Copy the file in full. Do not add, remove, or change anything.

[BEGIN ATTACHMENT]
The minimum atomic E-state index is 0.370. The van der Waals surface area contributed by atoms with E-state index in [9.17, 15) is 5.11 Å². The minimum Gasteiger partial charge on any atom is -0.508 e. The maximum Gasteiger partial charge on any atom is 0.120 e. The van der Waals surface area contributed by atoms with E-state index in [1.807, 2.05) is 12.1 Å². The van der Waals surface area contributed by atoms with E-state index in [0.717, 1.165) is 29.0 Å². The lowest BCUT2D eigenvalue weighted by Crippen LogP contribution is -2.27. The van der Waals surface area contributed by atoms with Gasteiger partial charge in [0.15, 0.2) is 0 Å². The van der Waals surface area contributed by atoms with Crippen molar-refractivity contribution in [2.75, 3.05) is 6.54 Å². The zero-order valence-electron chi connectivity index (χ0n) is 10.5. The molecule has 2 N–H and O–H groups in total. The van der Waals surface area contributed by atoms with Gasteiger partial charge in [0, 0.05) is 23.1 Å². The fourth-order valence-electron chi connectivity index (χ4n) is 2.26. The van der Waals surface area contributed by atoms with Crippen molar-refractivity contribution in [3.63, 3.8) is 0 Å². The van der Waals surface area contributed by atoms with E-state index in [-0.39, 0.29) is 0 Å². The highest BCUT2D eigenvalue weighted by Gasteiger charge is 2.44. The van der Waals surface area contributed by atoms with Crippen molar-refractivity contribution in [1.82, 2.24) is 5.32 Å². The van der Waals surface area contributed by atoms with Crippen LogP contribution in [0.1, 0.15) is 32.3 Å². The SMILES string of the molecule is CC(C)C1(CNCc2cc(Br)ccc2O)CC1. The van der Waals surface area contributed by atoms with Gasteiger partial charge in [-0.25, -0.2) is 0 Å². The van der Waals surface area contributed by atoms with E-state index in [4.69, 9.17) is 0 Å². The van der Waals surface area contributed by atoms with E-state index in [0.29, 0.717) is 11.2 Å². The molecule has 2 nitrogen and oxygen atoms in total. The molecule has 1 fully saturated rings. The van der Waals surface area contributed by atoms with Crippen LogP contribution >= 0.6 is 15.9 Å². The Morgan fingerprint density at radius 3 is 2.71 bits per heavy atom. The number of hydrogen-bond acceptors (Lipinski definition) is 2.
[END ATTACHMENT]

The minimum atomic E-state index is 0.370. The van der Waals surface area contributed by atoms with E-state index in [9.17, 15) is 5.11 Å². The minimum Gasteiger partial charge on any atom is -0.508 e. The maximum Gasteiger partial charge on any atom is 0.120 e. The van der Waals surface area contributed by atoms with E-state index in [1.807, 2.05) is 12.1 Å². The van der Waals surface area contributed by atoms with E-state index in [0.717, 1.165) is 29.0 Å². The lowest BCUT2D eigenvalue weighted by Crippen LogP contribution is -2.27. The van der Waals surface area contributed by atoms with Gasteiger partial charge in [0.15, 0.2) is 0 Å². The van der Waals surface area contributed by atoms with Crippen molar-refractivity contribution in [2.75, 3.05) is 6.54 Å². The zero-order valence-electron chi connectivity index (χ0n) is 10.5. The molecule has 2 N–H and O–H groups in total. The van der Waals surface area contributed by atoms with Gasteiger partial charge in [0, 0.05) is 23.1 Å². The fourth-order valence-electron chi connectivity index (χ4n) is 2.26. The van der Waals surface area contributed by atoms with Crippen molar-refractivity contribution in [3.63, 3.8) is 0 Å². The van der Waals surface area contributed by atoms with E-state index in [-0.39, 0.29) is 0 Å². The highest BCUT2D eigenvalue weighted by Gasteiger charge is 2.44. The van der Waals surface area contributed by atoms with Crippen molar-refractivity contribution in [1.82, 2.24) is 5.32 Å². The van der Waals surface area contributed by atoms with Crippen LogP contribution in [0.1, 0.15) is 32.3 Å². The SMILES string of the molecule is CC(C)C1(CNCc2cc(Br)ccc2O)CC1. The van der Waals surface area contributed by atoms with Gasteiger partial charge in [-0.25, -0.2) is 0 Å². The van der Waals surface area contributed by atoms with E-state index in [4.69, 9.17) is 0 Å². The van der Waals surface area contributed by atoms with E-state index in [0.29, 0.717) is 11.2 Å². The molecule has 2 nitrogen and oxygen atoms in total. The molecule has 1 fully saturated rings. The van der Waals surface area contributed by atoms with Crippen LogP contribution >= 0.6 is 15.9 Å². The Morgan fingerprint density at radius 3 is 2.71 bits per heavy atom. The number of hydrogen-bond acceptors (Lipinski definition) is 2.